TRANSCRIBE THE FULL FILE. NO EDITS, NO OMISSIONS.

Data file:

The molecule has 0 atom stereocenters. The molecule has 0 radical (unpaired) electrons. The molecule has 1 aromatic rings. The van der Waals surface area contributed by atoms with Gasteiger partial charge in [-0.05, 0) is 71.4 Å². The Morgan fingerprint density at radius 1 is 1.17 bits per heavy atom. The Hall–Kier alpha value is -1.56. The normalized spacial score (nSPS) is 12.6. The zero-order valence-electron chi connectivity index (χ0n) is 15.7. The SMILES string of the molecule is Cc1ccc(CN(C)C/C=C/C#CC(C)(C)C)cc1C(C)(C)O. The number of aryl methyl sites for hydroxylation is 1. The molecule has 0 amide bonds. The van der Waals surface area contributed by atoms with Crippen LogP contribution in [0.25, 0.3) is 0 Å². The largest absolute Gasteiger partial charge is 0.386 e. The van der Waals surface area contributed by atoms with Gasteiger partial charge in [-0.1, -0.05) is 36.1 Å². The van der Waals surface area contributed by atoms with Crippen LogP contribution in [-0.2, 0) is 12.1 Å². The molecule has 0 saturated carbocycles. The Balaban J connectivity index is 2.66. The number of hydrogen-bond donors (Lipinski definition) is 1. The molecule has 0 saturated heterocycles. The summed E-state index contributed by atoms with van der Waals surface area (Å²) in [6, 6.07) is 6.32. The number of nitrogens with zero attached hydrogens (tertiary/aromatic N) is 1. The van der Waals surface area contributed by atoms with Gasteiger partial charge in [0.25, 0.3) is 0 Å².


The molecule has 0 atom stereocenters. The molecule has 0 radical (unpaired) electrons. The molecule has 1 aromatic rings. The van der Waals surface area contributed by atoms with Gasteiger partial charge in [-0.05, 0) is 71.4 Å². The Morgan fingerprint density at radius 1 is 1.17 bits per heavy atom. The Hall–Kier alpha value is -1.56. The normalized spacial score (nSPS) is 12.6. The zero-order valence-electron chi connectivity index (χ0n) is 15.7. The SMILES string of the molecule is Cc1ccc(CN(C)C/C=C/C#CC(C)(C)C)cc1C(C)(C)O. The number of aryl methyl sites for hydroxylation is 1. The molecule has 0 amide bonds. The van der Waals surface area contributed by atoms with Crippen LogP contribution in [0.25, 0.3) is 0 Å². The largest absolute Gasteiger partial charge is 0.386 e. The van der Waals surface area contributed by atoms with Gasteiger partial charge in [-0.1, -0.05) is 36.1 Å². The van der Waals surface area contributed by atoms with Crippen LogP contribution in [-0.2, 0) is 12.1 Å². The molecule has 0 saturated carbocycles. The Balaban J connectivity index is 2.66. The number of hydrogen-bond donors (Lipinski definition) is 1. The molecule has 0 saturated heterocycles. The summed E-state index contributed by atoms with van der Waals surface area (Å²) in [6, 6.07) is 6.32. The number of nitrogens with zero attached hydrogens (tertiary/aromatic N) is 1. The van der Waals surface area contributed by atoms with Gasteiger partial charge in [0.25, 0.3) is 0 Å².